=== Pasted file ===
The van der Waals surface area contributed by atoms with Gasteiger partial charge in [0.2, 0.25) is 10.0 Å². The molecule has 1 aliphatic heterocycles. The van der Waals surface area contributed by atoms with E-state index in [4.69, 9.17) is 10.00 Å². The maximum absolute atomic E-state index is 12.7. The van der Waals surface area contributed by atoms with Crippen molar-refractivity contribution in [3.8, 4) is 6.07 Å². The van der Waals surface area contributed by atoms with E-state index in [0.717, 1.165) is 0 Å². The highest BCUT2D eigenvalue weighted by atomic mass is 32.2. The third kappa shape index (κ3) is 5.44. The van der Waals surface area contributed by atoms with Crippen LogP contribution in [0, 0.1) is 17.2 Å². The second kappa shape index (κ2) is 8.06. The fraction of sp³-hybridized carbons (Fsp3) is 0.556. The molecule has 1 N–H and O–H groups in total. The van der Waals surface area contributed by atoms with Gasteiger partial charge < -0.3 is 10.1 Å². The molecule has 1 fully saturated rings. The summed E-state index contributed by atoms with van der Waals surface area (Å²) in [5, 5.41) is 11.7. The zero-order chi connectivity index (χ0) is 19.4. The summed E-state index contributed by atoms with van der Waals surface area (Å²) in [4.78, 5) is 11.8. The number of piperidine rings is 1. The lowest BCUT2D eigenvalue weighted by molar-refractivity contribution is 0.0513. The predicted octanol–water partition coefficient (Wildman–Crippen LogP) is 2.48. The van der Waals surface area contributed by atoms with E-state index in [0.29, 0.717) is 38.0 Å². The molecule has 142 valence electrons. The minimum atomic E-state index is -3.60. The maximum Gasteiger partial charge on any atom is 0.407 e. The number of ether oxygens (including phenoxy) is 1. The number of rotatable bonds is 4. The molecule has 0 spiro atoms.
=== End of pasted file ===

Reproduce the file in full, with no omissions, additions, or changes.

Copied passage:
The van der Waals surface area contributed by atoms with Gasteiger partial charge in [0.2, 0.25) is 10.0 Å². The molecule has 1 aliphatic heterocycles. The van der Waals surface area contributed by atoms with E-state index in [4.69, 9.17) is 10.00 Å². The maximum absolute atomic E-state index is 12.7. The van der Waals surface area contributed by atoms with Crippen molar-refractivity contribution in [3.8, 4) is 6.07 Å². The van der Waals surface area contributed by atoms with E-state index in [0.717, 1.165) is 0 Å². The highest BCUT2D eigenvalue weighted by atomic mass is 32.2. The third kappa shape index (κ3) is 5.44. The van der Waals surface area contributed by atoms with Crippen LogP contribution in [0, 0.1) is 17.2 Å². The second kappa shape index (κ2) is 8.06. The fraction of sp³-hybridized carbons (Fsp3) is 0.556. The molecule has 1 N–H and O–H groups in total. The van der Waals surface area contributed by atoms with Gasteiger partial charge < -0.3 is 10.1 Å². The molecule has 1 fully saturated rings. The summed E-state index contributed by atoms with van der Waals surface area (Å²) in [5, 5.41) is 11.7. The zero-order chi connectivity index (χ0) is 19.4. The summed E-state index contributed by atoms with van der Waals surface area (Å²) in [4.78, 5) is 11.8. The number of piperidine rings is 1. The lowest BCUT2D eigenvalue weighted by molar-refractivity contribution is 0.0513. The predicted octanol–water partition coefficient (Wildman–Crippen LogP) is 2.48. The van der Waals surface area contributed by atoms with E-state index in [0.29, 0.717) is 38.0 Å². The molecule has 142 valence electrons. The minimum atomic E-state index is -3.60. The maximum Gasteiger partial charge on any atom is 0.407 e. The number of ether oxygens (including phenoxy) is 1. The number of rotatable bonds is 4. The molecule has 0 spiro atoms.